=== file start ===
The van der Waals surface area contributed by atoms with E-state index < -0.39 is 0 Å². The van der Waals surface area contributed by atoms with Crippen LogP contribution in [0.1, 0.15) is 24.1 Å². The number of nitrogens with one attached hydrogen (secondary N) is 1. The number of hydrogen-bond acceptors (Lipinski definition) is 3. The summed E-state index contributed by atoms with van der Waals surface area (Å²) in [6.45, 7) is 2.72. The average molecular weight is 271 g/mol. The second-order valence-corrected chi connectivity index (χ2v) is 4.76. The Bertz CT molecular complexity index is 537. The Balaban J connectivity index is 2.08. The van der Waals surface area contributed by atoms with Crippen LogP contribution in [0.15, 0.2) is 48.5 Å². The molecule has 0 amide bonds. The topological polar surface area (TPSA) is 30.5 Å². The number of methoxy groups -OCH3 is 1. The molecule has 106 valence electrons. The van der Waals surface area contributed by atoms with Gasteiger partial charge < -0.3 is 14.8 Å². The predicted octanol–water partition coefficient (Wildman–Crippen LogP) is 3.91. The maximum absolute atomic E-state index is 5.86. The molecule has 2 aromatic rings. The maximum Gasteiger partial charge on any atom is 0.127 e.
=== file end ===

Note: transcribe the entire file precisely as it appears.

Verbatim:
The van der Waals surface area contributed by atoms with E-state index < -0.39 is 0 Å². The van der Waals surface area contributed by atoms with Crippen LogP contribution in [0.1, 0.15) is 24.1 Å². The number of nitrogens with one attached hydrogen (secondary N) is 1. The number of hydrogen-bond acceptors (Lipinski definition) is 3. The summed E-state index contributed by atoms with van der Waals surface area (Å²) in [6.45, 7) is 2.72. The average molecular weight is 271 g/mol. The second-order valence-corrected chi connectivity index (χ2v) is 4.76. The Bertz CT molecular complexity index is 537. The Balaban J connectivity index is 2.08. The van der Waals surface area contributed by atoms with Crippen LogP contribution in [0.15, 0.2) is 48.5 Å². The molecule has 0 amide bonds. The topological polar surface area (TPSA) is 30.5 Å². The number of methoxy groups -OCH3 is 1. The molecule has 106 valence electrons. The van der Waals surface area contributed by atoms with Gasteiger partial charge < -0.3 is 14.8 Å². The predicted octanol–water partition coefficient (Wildman–Crippen LogP) is 3.91. The maximum absolute atomic E-state index is 5.86. The molecule has 2 aromatic rings. The maximum Gasteiger partial charge on any atom is 0.127 e.